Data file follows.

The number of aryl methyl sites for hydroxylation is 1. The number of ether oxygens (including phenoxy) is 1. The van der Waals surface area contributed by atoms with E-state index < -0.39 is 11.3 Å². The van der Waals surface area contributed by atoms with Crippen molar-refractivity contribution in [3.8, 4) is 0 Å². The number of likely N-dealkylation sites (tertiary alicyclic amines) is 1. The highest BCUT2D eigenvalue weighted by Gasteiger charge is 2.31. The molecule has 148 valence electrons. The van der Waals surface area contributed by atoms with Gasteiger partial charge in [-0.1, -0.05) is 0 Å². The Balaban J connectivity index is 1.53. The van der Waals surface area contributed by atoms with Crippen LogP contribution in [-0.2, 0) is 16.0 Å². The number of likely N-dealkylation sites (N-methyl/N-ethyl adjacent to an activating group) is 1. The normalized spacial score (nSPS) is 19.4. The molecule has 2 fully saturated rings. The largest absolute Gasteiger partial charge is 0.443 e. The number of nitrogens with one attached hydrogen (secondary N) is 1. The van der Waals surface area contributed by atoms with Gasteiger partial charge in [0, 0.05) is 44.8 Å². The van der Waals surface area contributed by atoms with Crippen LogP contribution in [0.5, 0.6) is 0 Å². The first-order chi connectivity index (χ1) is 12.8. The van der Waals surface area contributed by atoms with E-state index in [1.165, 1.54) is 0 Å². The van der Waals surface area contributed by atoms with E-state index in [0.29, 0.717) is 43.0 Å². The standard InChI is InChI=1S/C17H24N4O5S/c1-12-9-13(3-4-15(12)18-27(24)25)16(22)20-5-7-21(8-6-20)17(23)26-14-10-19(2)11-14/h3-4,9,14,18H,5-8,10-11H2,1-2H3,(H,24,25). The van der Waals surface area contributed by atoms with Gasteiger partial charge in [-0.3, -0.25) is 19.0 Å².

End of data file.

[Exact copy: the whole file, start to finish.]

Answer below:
The number of aryl methyl sites for hydroxylation is 1. The number of ether oxygens (including phenoxy) is 1. The van der Waals surface area contributed by atoms with E-state index < -0.39 is 11.3 Å². The van der Waals surface area contributed by atoms with Crippen molar-refractivity contribution in [3.8, 4) is 0 Å². The number of likely N-dealkylation sites (tertiary alicyclic amines) is 1. The highest BCUT2D eigenvalue weighted by Gasteiger charge is 2.31. The molecule has 148 valence electrons. The van der Waals surface area contributed by atoms with Gasteiger partial charge in [-0.1, -0.05) is 0 Å². The Balaban J connectivity index is 1.53. The van der Waals surface area contributed by atoms with Crippen LogP contribution in [-0.2, 0) is 16.0 Å². The number of likely N-dealkylation sites (N-methyl/N-ethyl adjacent to an activating group) is 1. The normalized spacial score (nSPS) is 19.4. The molecule has 2 fully saturated rings. The largest absolute Gasteiger partial charge is 0.443 e. The number of nitrogens with one attached hydrogen (secondary N) is 1. The van der Waals surface area contributed by atoms with Gasteiger partial charge in [0, 0.05) is 44.8 Å². The van der Waals surface area contributed by atoms with Crippen LogP contribution in [0.5, 0.6) is 0 Å². The first-order chi connectivity index (χ1) is 12.8. The van der Waals surface area contributed by atoms with E-state index in [1.165, 1.54) is 0 Å². The van der Waals surface area contributed by atoms with E-state index in [0.29, 0.717) is 43.0 Å². The standard InChI is InChI=1S/C17H24N4O5S/c1-12-9-13(3-4-15(12)18-27(24)25)16(22)20-5-7-21(8-6-20)17(23)26-14-10-19(2)11-14/h3-4,9,14,18H,5-8,10-11H2,1-2H3,(H,24,25). The van der Waals surface area contributed by atoms with Gasteiger partial charge in [-0.3, -0.25) is 19.0 Å².